Stuck In Beirut

Friday, July 28, 2006

The Extraction

That's what they called it. Let's go back to the night of the 18th. As I mentioned, I was getting really anxious to leave. I was disappointed in the US Embassy preparations, and I had decided to pursue my own risky route. The big concern was that airline seats out of Damascus were not guaranteed, and we could be stuck there for a long time. Then I received a call from my company. They had arranged for my safe passage from Beirut all the way back to Atlanta, GA. They hired a company called SOS International to do it. Its a sad sign of the times that such a company even exists and specializes in this line of work. We jumped on the offer.
Wednesday morning, the 19th., we went and picked up our suitcases from the house in Beirut and then took a taxi and met with the SOS team at 11 Am. We boarded buses with another 120 persons and headed for the Syrian border. It took us 7 hours to clear the border, including having to walk across, dragging our suitcases. We got to the hotel in Damascus at 4 AM on Thursday morning 7/20. We stayed in Damascus until Sunday the 23rd. when we boarded a flight to London, and the next day, on the 24th., we boarded the plane to Atlanta.
We had several memorable moments during this ordeal. The first one was on Wednesday when we heard a very loud explosion not too far from us in the car. Turned out Israel was starting to target trucks on the roads and they just blew-up one behind us. Had we been ten minutes behind schedule, it would have been real ugly. Another one was when we thought that we lost one of the suitcases, just as we got to the airport in Damascus to leave to London. It was a tense 2 minutes before we relocated it. The third one was on the plane to Atlanta, 20 minutes into the flight. They started looking for a doctor to handle a medical emergency. Thank God it was resolved without having to land or turn the airplane back.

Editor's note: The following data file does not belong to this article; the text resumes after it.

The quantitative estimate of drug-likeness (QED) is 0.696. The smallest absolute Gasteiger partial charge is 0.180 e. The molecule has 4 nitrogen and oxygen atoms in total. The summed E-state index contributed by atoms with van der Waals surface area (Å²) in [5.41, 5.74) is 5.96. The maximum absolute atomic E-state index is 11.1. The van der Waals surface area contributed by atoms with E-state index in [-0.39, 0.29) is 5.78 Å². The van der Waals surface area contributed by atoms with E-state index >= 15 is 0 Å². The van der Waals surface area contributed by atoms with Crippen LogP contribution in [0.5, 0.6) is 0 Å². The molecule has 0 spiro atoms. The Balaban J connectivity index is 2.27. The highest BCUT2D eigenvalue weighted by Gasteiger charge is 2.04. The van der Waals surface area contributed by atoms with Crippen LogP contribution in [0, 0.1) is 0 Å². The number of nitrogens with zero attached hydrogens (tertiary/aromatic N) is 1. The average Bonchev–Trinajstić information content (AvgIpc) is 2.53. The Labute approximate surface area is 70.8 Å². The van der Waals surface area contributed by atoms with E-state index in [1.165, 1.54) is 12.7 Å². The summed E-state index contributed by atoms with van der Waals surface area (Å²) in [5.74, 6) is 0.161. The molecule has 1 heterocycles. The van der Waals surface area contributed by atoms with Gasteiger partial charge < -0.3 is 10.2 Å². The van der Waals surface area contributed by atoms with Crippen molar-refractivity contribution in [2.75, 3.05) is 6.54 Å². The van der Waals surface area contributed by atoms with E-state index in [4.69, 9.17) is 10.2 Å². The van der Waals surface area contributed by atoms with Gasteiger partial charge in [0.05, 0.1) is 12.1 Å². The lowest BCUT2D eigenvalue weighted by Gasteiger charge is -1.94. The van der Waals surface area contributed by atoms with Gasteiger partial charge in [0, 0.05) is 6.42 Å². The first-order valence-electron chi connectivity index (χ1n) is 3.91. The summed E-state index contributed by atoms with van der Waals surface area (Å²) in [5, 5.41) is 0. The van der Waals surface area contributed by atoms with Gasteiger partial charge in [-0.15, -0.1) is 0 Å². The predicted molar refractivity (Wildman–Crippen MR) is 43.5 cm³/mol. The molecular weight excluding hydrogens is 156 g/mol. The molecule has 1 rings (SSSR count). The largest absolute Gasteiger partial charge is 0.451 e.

We also experienced a rollercoaster of emotions during those few days. First, after getting the call, we had to face the facts that we were leaving our family behind. We felt like we were abandoning them, but we knew it was the right thing to do. the second was at the Syrian border. We got there at the same time that the German Embassy was evacuating 800 of its citizens. It took a long time to clear everyone. The biggest disappointment was the hotel in Damascus. To keep us as a group, SOS found a convention center to house us. The rooms there were an afterthought. Some people had to bunk 20 to a room with one bathroom. Luckily, we have family living there and we stayed with them instead. The weirdest feeling for me was when the flight was taking-off in Damascus. I wanted to clap because we were finally leaving the area, but I also wanted to cry because of the way we were leaving it. The biggest irony was that half the on-board magazine was about the beauty of Lebanon and Beirut.
Despite all this, we are thankful for everything. We feel much luckier than some friends that are still making their way out. We are thankful that no one was hurt or injured during this trip. We are thankful for the warm reception we received once we got back home.
I will continue monitoring the situation in Lebanon. I will continue posting my thoughts on it and commenting on how it affects us. I will continue praying for a quick resolution.

5 Comments:

  • Hello Mr. Frustrated Arab American,

    Likewise I am a Frustrated Arab/Lebanese Canadian. I've done a little reading on your blog. I think it's really great for one main reason: It's personal. It reads like a series or a story. I think we should definately talk. E-mail me at exeunteditorial@gmail.com, that way we can discuss some ideas as well as keep anonymity if you prefer.

    I will place a link to your site here as well as on The Thinking Lebanese (thethinkingleb.blogspot.com)

    Please feel free to link to us as well.

    I've added a new post with the submission guidelines.

    Hope to be receiving an e-mail from you soon. Thanks for your interest!

    Mohamad

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